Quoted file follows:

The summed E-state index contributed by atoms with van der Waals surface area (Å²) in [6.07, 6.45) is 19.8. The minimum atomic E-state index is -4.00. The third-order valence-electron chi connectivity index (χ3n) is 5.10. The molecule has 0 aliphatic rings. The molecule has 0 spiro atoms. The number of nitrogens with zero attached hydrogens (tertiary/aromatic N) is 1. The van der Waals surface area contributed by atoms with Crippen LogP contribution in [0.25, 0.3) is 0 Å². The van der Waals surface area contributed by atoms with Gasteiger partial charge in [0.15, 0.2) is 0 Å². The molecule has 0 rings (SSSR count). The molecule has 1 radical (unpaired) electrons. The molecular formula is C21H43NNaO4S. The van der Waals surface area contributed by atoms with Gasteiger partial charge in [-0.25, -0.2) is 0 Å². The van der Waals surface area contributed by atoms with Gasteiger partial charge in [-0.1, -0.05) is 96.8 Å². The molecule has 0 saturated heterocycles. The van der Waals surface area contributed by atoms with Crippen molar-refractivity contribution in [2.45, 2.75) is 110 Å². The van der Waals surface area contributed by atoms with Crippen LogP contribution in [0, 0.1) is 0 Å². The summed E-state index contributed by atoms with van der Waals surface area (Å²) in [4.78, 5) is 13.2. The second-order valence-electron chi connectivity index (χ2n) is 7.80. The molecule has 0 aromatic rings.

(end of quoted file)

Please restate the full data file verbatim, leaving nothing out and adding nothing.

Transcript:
The summed E-state index contributed by atoms with van der Waals surface area (Å²) in [6.07, 6.45) is 19.8. The minimum atomic E-state index is -4.00. The third-order valence-electron chi connectivity index (χ3n) is 5.10. The molecule has 0 aliphatic rings. The molecule has 0 spiro atoms. The number of nitrogens with zero attached hydrogens (tertiary/aromatic N) is 1. The van der Waals surface area contributed by atoms with Crippen LogP contribution in [0.25, 0.3) is 0 Å². The van der Waals surface area contributed by atoms with Gasteiger partial charge in [0.15, 0.2) is 0 Å². The molecule has 0 rings (SSSR count). The molecule has 1 radical (unpaired) electrons. The molecular formula is C21H43NNaO4S. The van der Waals surface area contributed by atoms with Gasteiger partial charge in [-0.25, -0.2) is 0 Å². The van der Waals surface area contributed by atoms with Gasteiger partial charge in [-0.1, -0.05) is 96.8 Å². The molecule has 0 saturated heterocycles. The van der Waals surface area contributed by atoms with Crippen molar-refractivity contribution in [2.45, 2.75) is 110 Å². The van der Waals surface area contributed by atoms with Crippen LogP contribution in [0, 0.1) is 0 Å². The summed E-state index contributed by atoms with van der Waals surface area (Å²) in [4.78, 5) is 13.2. The second-order valence-electron chi connectivity index (χ2n) is 7.80. The molecule has 0 aromatic rings.